Another question will likely remain unanswered: What role did the United States, the sole remaining superpower, play in the Georgian conflict? For years, the government of former President George W. Bush provided Georgia with extensive military aid, which included sending about 150 military trainers to the country.
Nevertheless, a number of commission members are curious to know what John Tefft, the US ambassador in Tbilisi and a former advisor at the National War College in Washington, knew about Saakashvili's marching orders. One question they would like to ask is why no one at the US State Department took a call from Russian Deputy Foreign Minister Grigory Karasin when the war broke out in the early morning hours of August 8 -- when it was afternoon in Washington.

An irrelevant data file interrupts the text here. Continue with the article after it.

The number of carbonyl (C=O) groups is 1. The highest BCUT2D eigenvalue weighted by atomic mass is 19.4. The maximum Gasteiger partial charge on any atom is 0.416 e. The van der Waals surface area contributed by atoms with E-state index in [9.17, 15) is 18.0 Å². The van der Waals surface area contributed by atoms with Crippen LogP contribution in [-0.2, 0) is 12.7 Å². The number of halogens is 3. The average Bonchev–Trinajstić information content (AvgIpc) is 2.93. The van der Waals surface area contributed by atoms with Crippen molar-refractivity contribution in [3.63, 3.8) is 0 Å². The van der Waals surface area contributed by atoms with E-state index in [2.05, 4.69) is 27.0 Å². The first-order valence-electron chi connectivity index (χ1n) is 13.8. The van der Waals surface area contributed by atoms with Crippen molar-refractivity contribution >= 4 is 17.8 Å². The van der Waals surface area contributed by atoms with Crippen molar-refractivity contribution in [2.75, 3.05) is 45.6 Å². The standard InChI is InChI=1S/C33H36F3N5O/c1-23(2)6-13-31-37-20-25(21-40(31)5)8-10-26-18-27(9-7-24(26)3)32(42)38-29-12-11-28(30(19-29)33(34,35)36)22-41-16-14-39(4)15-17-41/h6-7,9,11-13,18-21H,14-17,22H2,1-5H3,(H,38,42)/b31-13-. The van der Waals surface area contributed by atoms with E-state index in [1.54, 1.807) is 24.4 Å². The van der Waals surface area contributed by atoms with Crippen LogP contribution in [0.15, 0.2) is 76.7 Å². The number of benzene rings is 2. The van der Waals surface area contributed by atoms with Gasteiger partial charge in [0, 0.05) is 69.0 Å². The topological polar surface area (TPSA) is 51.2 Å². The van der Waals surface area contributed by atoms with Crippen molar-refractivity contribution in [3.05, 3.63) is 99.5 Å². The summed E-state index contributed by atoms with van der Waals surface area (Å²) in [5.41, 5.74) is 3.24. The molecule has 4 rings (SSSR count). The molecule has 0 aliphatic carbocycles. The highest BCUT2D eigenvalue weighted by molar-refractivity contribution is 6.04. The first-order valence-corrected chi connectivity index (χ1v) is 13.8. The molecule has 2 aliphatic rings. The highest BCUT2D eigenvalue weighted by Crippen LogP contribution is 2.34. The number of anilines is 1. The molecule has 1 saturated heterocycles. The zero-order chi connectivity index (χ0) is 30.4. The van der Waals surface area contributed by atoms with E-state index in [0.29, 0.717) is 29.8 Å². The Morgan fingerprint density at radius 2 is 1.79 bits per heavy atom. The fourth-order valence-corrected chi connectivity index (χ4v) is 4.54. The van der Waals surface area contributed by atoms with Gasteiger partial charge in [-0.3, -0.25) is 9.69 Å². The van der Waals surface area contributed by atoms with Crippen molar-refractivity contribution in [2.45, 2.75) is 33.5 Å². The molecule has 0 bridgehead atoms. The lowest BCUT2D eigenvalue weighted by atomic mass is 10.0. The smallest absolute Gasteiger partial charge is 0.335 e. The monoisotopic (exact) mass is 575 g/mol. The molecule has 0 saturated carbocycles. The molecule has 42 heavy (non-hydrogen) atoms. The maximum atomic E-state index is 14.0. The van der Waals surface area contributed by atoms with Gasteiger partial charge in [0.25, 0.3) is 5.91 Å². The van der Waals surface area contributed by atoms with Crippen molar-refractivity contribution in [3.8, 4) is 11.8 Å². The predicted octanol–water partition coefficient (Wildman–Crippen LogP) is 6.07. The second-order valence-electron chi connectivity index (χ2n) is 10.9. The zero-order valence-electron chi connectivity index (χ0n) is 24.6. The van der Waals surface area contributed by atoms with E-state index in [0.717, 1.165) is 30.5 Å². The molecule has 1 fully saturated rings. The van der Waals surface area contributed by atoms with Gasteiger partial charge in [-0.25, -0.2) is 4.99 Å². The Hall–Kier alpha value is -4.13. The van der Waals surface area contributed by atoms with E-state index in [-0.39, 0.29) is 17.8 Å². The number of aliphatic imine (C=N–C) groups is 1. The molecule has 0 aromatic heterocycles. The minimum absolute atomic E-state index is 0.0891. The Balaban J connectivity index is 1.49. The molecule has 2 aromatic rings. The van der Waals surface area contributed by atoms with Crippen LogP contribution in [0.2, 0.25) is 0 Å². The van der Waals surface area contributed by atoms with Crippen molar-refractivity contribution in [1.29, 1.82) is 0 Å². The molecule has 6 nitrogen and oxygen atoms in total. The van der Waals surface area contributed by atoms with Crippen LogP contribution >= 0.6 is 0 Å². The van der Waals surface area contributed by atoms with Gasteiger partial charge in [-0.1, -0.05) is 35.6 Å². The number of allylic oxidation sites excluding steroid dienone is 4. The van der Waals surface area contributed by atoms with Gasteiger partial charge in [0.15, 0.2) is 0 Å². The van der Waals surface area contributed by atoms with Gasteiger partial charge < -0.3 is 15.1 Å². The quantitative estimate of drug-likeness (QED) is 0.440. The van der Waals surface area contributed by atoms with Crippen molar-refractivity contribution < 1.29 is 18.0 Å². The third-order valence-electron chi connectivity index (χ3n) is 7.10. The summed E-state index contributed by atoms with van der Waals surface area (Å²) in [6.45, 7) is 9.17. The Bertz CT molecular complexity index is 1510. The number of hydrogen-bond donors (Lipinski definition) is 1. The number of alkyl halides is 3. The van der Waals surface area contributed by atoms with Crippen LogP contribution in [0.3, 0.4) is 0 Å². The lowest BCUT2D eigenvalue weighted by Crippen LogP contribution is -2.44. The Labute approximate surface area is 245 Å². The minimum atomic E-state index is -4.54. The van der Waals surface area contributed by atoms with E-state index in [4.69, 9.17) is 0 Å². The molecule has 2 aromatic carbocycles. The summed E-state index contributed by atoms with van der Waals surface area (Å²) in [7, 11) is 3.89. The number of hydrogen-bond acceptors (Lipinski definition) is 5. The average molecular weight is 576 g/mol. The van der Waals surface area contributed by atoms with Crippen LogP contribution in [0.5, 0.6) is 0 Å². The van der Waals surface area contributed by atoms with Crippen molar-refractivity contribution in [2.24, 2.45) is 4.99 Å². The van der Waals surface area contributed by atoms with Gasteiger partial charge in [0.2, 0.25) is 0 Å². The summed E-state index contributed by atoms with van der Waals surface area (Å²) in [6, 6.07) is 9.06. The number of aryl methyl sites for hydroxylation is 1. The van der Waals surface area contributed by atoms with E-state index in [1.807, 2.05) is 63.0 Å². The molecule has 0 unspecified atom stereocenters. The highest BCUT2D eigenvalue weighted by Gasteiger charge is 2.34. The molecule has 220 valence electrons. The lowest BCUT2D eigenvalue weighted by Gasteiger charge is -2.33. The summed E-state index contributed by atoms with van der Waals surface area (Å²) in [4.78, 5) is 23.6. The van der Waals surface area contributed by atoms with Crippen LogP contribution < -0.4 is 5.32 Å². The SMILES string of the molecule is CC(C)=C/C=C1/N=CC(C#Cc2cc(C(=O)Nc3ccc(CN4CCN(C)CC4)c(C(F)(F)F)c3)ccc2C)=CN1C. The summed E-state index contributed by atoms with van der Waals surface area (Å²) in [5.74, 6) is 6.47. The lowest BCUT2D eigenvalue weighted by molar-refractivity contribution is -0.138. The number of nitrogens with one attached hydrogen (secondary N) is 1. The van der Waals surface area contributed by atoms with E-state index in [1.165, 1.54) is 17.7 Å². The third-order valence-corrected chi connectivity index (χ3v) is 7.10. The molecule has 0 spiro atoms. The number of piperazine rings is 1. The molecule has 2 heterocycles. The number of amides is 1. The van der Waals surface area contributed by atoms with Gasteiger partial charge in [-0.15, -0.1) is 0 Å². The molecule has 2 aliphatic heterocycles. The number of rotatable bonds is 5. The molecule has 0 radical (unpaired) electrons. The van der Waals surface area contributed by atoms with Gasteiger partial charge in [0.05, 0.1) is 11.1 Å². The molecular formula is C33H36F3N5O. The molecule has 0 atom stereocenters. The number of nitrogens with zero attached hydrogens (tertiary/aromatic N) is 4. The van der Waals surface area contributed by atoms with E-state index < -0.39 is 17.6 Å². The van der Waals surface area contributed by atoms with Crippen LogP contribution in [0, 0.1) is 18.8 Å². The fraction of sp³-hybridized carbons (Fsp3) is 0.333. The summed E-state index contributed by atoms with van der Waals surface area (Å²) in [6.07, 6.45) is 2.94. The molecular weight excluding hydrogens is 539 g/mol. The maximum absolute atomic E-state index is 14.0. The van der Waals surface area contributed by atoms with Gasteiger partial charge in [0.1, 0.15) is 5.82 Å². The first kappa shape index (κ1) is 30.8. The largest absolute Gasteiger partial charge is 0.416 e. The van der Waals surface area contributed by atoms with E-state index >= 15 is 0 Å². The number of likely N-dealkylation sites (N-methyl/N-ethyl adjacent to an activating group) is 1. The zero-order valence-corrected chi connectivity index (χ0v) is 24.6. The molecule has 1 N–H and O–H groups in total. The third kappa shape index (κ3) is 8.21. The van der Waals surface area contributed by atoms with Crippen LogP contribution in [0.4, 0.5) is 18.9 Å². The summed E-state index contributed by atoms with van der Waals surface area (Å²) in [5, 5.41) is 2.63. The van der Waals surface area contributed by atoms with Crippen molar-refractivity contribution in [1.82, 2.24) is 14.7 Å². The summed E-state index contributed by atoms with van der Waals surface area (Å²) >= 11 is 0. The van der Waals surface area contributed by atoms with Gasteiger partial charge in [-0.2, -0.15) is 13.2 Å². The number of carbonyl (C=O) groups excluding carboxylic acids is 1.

Other commission members would be interested in talking to Daniel Fried, the assistant secretary of state responsible for Georgia at the time. Fried recently told a German foreign policy expert privately that Saakashvili "went out of control" in August.
But Tagliavini's team won't be questioning any Americans. According to one member of the commission, "our director and the EU apparently lack the courage" to take that step.